Alpine Retreat – Clipping Bolts at Mt Charleston

25 06 2008

I needed to get out, I just wanted to leave, go somewhere, change the flow of things. But I am not a spontaneous person, I like to make plans and follow them. This balance always strikes me and I don’t know what to do, which furthers my problem. I like doing things, keeping busy and chugging forward. I enjoy keeping my schedule full so that when I do have some free time I enjoy it and truly relax.

Friday came around and plans for the weekend were far from settled. Lizzy had been spending time in her Air Conditioned room away from 100+ degree heat while I had been plugging along at work. Even climbing in the shade we would be met with 90+ degree weather and would likely melt before sending anything. Our drastic times called for drastic measures and I came up with a plethora of plans. This can easily become a problem as Lizzy and I try to sort between the nuisances of each possible climbing location. The common theme was high elevation and camping. We would need to spend the whole weekend out of LA and somewhere cool. Fearing the hoards and with a slight dislike of the granite of Big Bear we decided on Mt Charleston.

Gas these days I at a premium and adds new words to the American vocabulary like “Stay-cation” but honestly who the hell wants to do that. I want to explore the world, I want to journey to new places and I want to get out of here. NOW! Adjusting to meet the best temperatures I worked on Saturday and we left for Vegas on Saturday night. The five and half hour drive was traffic free but required constant AC as we made our way into the Vegas heat. After passing by the strip we headed north on the 95 out into the unknown. A small turn off and a sign for Mt Charleston signaled our rise to elevation and a retreat into cooler temperatures. Reservations were suggested but required three days of advanced notice for the Kyle Canyon Campgrounds.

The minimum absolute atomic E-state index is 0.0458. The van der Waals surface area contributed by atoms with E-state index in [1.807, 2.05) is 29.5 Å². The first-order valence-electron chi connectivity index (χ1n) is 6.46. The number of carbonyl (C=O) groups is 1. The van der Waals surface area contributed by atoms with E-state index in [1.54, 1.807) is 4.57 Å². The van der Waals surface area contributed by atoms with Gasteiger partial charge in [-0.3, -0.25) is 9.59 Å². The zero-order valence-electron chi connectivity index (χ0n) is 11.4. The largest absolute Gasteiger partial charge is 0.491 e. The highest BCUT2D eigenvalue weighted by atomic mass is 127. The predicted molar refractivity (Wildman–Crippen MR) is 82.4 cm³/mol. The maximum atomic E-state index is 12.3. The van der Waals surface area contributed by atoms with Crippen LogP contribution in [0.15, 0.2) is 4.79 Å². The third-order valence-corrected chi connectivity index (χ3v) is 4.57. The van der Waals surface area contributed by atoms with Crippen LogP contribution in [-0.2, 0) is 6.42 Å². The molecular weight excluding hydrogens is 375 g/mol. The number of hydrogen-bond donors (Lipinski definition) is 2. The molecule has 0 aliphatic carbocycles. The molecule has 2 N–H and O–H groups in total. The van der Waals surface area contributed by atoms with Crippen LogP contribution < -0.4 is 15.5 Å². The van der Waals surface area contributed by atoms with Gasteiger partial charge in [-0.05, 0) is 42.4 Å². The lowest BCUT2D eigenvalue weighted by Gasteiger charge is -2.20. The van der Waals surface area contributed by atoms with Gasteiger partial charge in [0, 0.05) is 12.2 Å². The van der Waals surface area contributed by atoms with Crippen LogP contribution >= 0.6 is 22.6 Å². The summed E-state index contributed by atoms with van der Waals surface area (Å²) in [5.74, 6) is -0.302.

With the two main campgrounds full we headed to the Mary Jane Area. This multiple abuse site, once home to a historical ski tow, was a gravel parking lot near the Mary Jane trailhead. All of the “spots” on the periphery were taken so we parked near the center and set up our tent. Bugs instantly flocked to our headlamps but the temperatures had dropped and we were quickly asleep. With the sun rising around 5am, I was excited and anxious to go climbing. Getting up to go to the bathroom at first light I had seen towering limestone walls and had a hard time going back to sleep.Unable to wait any longer, I roused Lizzy and we packed up and had breakfast by 6:30. After a bit of confused driving, undoubtedly caused by our mere 6 hours of sleep, we wound up hiking up the trail next to the ski tow. Our trail led us to the base of the north facing Imagination Wall, 500 feet of glorious limestone. At the base of our warm-up the rock was intimidating and devoid of familiar features. Sharp crimps and runnels dotted the face and without chalk the sequence was far from obvious. The base of the Imagination wall is slabby and the rock offers excellent friction, the climbing requires subtle body movement and a keen eye for “holds”. After warming up I jumped on a 10d that might make a good lead for Lizzy. This however was far from the truth. After breaking a foothold, stick clipping the second bolt and shakely climbing to the 3rd bolt at 40 feet I decided to bail. The next bolt was 15 feet higher and I was not yet confident on this type of climbing. I had fallen prey to the Exacto Blade (the route’s name) and did not have the mental energy to complete this route that was undoubtedly bolted on lead.